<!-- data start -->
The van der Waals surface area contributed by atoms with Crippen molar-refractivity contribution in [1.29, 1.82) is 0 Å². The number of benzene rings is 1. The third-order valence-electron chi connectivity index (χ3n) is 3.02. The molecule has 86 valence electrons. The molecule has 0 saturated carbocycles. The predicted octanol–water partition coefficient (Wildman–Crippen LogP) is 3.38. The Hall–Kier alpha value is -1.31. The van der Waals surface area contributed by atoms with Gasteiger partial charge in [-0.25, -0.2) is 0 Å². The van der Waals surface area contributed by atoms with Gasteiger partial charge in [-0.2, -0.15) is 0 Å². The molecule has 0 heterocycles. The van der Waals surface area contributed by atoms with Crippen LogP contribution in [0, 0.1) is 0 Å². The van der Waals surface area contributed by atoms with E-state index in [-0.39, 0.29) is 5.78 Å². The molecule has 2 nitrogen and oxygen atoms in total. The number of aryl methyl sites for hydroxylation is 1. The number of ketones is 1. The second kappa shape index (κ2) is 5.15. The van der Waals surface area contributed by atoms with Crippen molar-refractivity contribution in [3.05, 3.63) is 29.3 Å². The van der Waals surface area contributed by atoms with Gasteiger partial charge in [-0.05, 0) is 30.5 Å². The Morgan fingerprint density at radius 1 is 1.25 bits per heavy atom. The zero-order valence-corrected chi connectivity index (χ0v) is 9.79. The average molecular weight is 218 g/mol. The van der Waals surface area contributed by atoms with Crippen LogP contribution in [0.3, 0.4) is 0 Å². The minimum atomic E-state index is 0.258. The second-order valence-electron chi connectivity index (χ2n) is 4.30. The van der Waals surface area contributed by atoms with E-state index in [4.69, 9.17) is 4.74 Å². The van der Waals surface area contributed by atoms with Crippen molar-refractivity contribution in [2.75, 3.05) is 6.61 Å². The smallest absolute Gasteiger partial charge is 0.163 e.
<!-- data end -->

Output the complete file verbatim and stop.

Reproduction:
The van der Waals surface area contributed by atoms with Crippen molar-refractivity contribution in [1.29, 1.82) is 0 Å². The number of benzene rings is 1. The third-order valence-electron chi connectivity index (χ3n) is 3.02. The molecule has 86 valence electrons. The molecule has 0 saturated carbocycles. The predicted octanol–water partition coefficient (Wildman–Crippen LogP) is 3.38. The Hall–Kier alpha value is -1.31. The van der Waals surface area contributed by atoms with Gasteiger partial charge in [-0.25, -0.2) is 0 Å². The van der Waals surface area contributed by atoms with Gasteiger partial charge in [-0.2, -0.15) is 0 Å². The molecule has 0 heterocycles. The van der Waals surface area contributed by atoms with Crippen LogP contribution in [0, 0.1) is 0 Å². The van der Waals surface area contributed by atoms with E-state index in [-0.39, 0.29) is 5.78 Å². The molecule has 2 nitrogen and oxygen atoms in total. The number of aryl methyl sites for hydroxylation is 1. The number of ketones is 1. The second kappa shape index (κ2) is 5.15. The van der Waals surface area contributed by atoms with Crippen molar-refractivity contribution in [3.05, 3.63) is 29.3 Å². The van der Waals surface area contributed by atoms with Gasteiger partial charge in [-0.05, 0) is 30.5 Å². The Morgan fingerprint density at radius 1 is 1.25 bits per heavy atom. The zero-order valence-corrected chi connectivity index (χ0v) is 9.79. The average molecular weight is 218 g/mol. The van der Waals surface area contributed by atoms with Crippen LogP contribution in [0.3, 0.4) is 0 Å². The minimum atomic E-state index is 0.258. The second-order valence-electron chi connectivity index (χ2n) is 4.30. The van der Waals surface area contributed by atoms with E-state index in [4.69, 9.17) is 4.74 Å². The van der Waals surface area contributed by atoms with Crippen molar-refractivity contribution in [2.75, 3.05) is 6.61 Å². The smallest absolute Gasteiger partial charge is 0.163 e.